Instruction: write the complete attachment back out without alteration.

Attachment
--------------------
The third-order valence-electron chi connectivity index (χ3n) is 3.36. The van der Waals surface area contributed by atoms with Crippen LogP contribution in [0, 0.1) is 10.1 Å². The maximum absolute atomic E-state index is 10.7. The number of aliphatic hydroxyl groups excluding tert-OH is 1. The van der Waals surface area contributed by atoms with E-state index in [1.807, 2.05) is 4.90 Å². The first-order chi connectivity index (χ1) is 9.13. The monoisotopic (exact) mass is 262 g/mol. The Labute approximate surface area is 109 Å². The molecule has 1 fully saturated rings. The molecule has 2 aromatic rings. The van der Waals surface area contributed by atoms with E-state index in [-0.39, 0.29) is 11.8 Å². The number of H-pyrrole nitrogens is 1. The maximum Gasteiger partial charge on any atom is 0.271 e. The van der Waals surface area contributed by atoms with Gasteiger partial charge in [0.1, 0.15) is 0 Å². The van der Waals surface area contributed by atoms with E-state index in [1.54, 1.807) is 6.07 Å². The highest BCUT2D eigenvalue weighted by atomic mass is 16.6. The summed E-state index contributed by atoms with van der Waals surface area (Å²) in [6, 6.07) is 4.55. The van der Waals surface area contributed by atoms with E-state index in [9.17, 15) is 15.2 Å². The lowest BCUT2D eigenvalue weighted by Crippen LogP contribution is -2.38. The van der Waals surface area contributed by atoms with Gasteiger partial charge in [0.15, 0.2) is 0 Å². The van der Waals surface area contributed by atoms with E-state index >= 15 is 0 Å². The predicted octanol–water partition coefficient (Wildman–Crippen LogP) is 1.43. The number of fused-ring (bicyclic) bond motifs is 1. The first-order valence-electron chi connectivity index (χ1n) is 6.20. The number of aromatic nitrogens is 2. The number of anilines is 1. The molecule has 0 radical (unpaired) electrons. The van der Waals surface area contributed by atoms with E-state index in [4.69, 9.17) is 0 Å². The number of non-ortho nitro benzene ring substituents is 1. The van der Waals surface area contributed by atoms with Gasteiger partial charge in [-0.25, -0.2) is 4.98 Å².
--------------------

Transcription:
The third-order valence-electron chi connectivity index (χ3n) is 3.36. The van der Waals surface area contributed by atoms with Crippen LogP contribution in [0, 0.1) is 10.1 Å². The maximum absolute atomic E-state index is 10.7. The number of aliphatic hydroxyl groups excluding tert-OH is 1. The van der Waals surface area contributed by atoms with E-state index in [1.807, 2.05) is 4.90 Å². The first-order chi connectivity index (χ1) is 9.13. The monoisotopic (exact) mass is 262 g/mol. The Labute approximate surface area is 109 Å². The molecule has 1 fully saturated rings. The molecule has 2 aromatic rings. The van der Waals surface area contributed by atoms with E-state index in [-0.39, 0.29) is 11.8 Å². The number of H-pyrrole nitrogens is 1. The maximum Gasteiger partial charge on any atom is 0.271 e. The van der Waals surface area contributed by atoms with Gasteiger partial charge in [0.1, 0.15) is 0 Å². The van der Waals surface area contributed by atoms with E-state index in [1.54, 1.807) is 6.07 Å². The highest BCUT2D eigenvalue weighted by atomic mass is 16.6. The summed E-state index contributed by atoms with van der Waals surface area (Å²) in [6, 6.07) is 4.55. The van der Waals surface area contributed by atoms with E-state index in [9.17, 15) is 15.2 Å². The lowest BCUT2D eigenvalue weighted by Crippen LogP contribution is -2.38. The van der Waals surface area contributed by atoms with Gasteiger partial charge in [0.15, 0.2) is 0 Å². The van der Waals surface area contributed by atoms with E-state index >= 15 is 0 Å². The predicted octanol–water partition coefficient (Wildman–Crippen LogP) is 1.43. The number of fused-ring (bicyclic) bond motifs is 1. The first-order valence-electron chi connectivity index (χ1n) is 6.20. The number of aromatic nitrogens is 2. The number of anilines is 1. The molecule has 0 radical (unpaired) electrons. The van der Waals surface area contributed by atoms with E-state index in [4.69, 9.17) is 0 Å². The number of non-ortho nitro benzene ring substituents is 1. The van der Waals surface area contributed by atoms with Gasteiger partial charge in [-0.25, -0.2) is 4.98 Å².